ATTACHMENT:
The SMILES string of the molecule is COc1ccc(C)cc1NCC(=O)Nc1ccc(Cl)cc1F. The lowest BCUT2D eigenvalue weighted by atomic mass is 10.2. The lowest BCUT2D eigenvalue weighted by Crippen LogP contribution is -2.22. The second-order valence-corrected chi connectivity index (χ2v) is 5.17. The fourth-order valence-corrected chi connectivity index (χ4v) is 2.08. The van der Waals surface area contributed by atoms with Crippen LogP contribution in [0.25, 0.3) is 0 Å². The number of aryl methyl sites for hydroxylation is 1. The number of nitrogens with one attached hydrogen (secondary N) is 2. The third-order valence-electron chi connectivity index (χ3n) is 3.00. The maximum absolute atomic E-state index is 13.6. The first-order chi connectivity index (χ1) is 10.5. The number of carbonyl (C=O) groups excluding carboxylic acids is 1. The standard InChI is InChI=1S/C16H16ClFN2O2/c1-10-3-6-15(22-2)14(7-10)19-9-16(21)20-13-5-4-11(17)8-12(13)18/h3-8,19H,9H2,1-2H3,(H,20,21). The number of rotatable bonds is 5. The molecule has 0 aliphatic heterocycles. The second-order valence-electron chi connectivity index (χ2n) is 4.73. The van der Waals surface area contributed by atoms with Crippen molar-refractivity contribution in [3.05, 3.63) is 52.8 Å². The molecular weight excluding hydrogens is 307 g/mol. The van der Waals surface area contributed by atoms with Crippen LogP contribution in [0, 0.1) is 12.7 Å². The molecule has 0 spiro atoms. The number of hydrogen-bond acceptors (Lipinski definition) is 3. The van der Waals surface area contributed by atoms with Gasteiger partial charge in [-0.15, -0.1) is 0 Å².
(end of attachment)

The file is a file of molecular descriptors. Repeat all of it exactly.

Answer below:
The SMILES string of the molecule is COc1ccc(C)cc1NCC(=O)Nc1ccc(Cl)cc1F. The lowest BCUT2D eigenvalue weighted by atomic mass is 10.2. The lowest BCUT2D eigenvalue weighted by Crippen LogP contribution is -2.22. The second-order valence-corrected chi connectivity index (χ2v) is 5.17. The fourth-order valence-corrected chi connectivity index (χ4v) is 2.08. The van der Waals surface area contributed by atoms with Crippen LogP contribution in [0.25, 0.3) is 0 Å². The number of aryl methyl sites for hydroxylation is 1. The number of nitrogens with one attached hydrogen (secondary N) is 2. The third-order valence-electron chi connectivity index (χ3n) is 3.00. The maximum absolute atomic E-state index is 13.6. The first-order chi connectivity index (χ1) is 10.5. The number of carbonyl (C=O) groups excluding carboxylic acids is 1. The standard InChI is InChI=1S/C16H16ClFN2O2/c1-10-3-6-15(22-2)14(7-10)19-9-16(21)20-13-5-4-11(17)8-12(13)18/h3-8,19H,9H2,1-2H3,(H,20,21). The number of rotatable bonds is 5. The molecule has 0 aliphatic heterocycles. The second-order valence-electron chi connectivity index (χ2n) is 4.73. The van der Waals surface area contributed by atoms with Crippen molar-refractivity contribution in [3.05, 3.63) is 52.8 Å². The molecular weight excluding hydrogens is 307 g/mol. The van der Waals surface area contributed by atoms with Crippen LogP contribution in [0, 0.1) is 12.7 Å². The molecule has 0 spiro atoms. The number of hydrogen-bond acceptors (Lipinski definition) is 3. The van der Waals surface area contributed by atoms with Gasteiger partial charge in [-0.15, -0.1) is 0 Å².